Absolutely christian dating

Stephen Patterson, on the contrary, considers it the end of an earlier edition of the Didache, which concluded precisely at 12:2 (199-324).

The assumption that the scribe's copy of the Didache actually ended with Did 12.2a, though such cannot be absolutely dismissed, is thus an unnecessary and excessive extrapolation. the Didache may derive from a rural rather than an urban situation.

Since it was discovered in a monastery in Constantinople and published by P.

absolutely  christian dating-54absolutely  christian dating-89absolutely  christian dating-4

364): The scribe who copied those seven texts signed the last leaf as "Lean, notary and sinner," and dated that completion to June 11, 1056. Now known as Codex Hierosolymitanus 54, that volume was removed to the Patriarchate at Jerusalem in 1887, where it remains.

Earlier Coptic and Ethiopic versions also exist for a few chapters of this text.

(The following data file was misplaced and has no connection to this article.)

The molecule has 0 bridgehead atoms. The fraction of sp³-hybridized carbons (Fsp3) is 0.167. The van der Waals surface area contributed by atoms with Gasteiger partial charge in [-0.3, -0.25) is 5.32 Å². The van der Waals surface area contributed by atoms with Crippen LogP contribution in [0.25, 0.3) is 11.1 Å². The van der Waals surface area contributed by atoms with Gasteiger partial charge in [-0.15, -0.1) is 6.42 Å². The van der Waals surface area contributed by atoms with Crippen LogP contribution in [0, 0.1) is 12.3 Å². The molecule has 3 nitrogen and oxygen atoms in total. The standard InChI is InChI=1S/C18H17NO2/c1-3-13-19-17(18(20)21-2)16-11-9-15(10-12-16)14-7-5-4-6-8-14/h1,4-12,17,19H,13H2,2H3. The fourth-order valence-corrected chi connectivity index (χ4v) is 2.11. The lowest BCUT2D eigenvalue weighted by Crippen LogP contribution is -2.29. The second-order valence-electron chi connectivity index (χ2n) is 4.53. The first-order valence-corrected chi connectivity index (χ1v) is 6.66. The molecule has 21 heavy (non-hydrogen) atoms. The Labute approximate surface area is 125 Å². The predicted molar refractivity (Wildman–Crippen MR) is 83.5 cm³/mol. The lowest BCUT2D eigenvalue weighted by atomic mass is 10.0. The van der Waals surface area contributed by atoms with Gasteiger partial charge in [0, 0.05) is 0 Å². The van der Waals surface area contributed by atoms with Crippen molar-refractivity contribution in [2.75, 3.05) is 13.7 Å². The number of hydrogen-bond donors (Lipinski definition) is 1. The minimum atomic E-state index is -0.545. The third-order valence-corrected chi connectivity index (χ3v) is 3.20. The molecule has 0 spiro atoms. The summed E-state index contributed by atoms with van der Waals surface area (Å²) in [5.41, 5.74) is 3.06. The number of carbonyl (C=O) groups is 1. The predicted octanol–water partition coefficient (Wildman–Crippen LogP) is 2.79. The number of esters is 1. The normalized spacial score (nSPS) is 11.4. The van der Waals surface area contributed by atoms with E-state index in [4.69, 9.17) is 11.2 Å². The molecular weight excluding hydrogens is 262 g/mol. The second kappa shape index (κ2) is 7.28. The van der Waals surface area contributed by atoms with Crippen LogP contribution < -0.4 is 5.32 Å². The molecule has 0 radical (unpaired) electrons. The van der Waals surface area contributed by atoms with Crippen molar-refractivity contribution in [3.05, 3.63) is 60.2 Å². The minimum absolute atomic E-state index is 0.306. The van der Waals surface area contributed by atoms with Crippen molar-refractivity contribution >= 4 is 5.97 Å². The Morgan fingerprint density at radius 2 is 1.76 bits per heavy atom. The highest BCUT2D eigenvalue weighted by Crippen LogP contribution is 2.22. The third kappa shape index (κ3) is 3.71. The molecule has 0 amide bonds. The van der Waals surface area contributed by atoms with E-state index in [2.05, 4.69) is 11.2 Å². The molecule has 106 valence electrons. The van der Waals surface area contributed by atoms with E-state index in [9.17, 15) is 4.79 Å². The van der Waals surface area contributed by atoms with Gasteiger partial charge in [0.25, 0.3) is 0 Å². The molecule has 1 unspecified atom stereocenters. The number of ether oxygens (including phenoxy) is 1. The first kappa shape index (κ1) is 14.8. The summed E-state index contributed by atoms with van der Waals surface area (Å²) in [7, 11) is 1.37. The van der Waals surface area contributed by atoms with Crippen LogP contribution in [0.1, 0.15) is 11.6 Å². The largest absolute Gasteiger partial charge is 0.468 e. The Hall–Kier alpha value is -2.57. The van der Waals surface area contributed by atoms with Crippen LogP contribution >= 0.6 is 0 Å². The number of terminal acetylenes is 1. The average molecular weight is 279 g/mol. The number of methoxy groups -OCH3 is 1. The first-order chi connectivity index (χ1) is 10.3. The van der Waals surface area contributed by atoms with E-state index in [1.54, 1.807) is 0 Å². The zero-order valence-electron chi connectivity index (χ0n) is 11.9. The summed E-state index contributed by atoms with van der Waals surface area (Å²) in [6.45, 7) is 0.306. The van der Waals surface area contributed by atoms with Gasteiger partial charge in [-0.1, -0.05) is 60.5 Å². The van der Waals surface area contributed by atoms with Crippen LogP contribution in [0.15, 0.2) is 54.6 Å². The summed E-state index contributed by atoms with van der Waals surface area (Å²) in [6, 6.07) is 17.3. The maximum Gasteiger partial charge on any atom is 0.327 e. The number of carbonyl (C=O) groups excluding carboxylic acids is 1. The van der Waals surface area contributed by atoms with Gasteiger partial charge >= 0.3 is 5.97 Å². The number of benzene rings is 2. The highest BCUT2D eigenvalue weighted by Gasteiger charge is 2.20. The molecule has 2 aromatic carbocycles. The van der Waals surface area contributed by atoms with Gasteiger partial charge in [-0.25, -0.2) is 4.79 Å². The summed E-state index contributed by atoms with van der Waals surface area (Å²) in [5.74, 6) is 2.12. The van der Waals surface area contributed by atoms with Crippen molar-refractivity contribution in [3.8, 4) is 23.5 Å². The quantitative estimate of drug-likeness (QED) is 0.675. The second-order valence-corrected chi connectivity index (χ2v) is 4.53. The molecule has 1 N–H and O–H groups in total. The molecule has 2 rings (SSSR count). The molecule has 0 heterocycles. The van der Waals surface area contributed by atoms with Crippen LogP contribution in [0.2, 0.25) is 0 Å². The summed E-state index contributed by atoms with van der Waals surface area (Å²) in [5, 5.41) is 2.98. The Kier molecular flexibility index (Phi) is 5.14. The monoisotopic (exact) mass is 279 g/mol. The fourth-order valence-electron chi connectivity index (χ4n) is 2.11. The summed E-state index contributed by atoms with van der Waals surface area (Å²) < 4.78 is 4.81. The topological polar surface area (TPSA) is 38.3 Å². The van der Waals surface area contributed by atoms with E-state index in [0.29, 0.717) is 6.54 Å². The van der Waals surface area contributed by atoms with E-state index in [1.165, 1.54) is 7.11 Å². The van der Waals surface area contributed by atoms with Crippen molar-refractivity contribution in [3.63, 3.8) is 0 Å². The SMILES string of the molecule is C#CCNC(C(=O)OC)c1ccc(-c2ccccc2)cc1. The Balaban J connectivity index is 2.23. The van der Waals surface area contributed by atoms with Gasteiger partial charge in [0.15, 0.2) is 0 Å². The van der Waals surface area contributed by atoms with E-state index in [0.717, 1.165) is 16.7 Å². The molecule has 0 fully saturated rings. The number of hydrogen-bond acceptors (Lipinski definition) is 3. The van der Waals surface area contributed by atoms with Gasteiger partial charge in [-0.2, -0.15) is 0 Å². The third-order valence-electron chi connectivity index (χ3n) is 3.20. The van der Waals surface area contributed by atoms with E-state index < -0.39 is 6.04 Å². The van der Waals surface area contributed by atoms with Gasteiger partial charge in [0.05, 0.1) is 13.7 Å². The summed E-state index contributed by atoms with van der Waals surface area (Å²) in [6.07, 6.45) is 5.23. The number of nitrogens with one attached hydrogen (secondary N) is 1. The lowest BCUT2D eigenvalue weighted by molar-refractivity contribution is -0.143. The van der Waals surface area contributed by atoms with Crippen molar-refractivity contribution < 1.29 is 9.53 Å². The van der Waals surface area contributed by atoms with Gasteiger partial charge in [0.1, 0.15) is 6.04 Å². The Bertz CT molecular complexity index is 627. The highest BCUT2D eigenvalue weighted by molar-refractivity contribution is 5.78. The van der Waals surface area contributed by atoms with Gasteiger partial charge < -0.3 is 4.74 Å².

Especially important are two Greek fragments, Papyrus Oxyrhynchus 1782, dated to the "late fourth century" and published by Greenfell and Hunt in 1922 (12-15).

These tiny scraps, about two inches by two inches apiece, contain verses 1:3c-4a and 2:7-3:2.

Marked divergences in style and content as well as the presence of doublets and obvious interpolations make plain the fact that the Didache was not cut from whole cloth.

The dominant view today is that the document was composed on the basis of several independent, preredactional units which were assembled by either one or two redactors (Neiderwimmer 19-70, ET 19-52).

A Coptic papyrus containing Didache 10:3b-12:2a, dated to the end of the fourth or start of the fifth century, was bought in 1923 for what was then the British Museum and catalogued as British Library Oriental Manuscript 9271. They conclude that "this sheet was originally cut from a roll of papyrus in order to serve as a double-leaf in a codex," but instead it was used "as a space for scribal exercises" (87).

It was, in other words, a rather casual copying of that section of the Didache for purposes of writing practice.

The following two points speak against this assumption: 1) There are no decorations which mark the end of the text. It may stem from the consensus of rural households rather than the authority of urban patrons.

Tags: , ,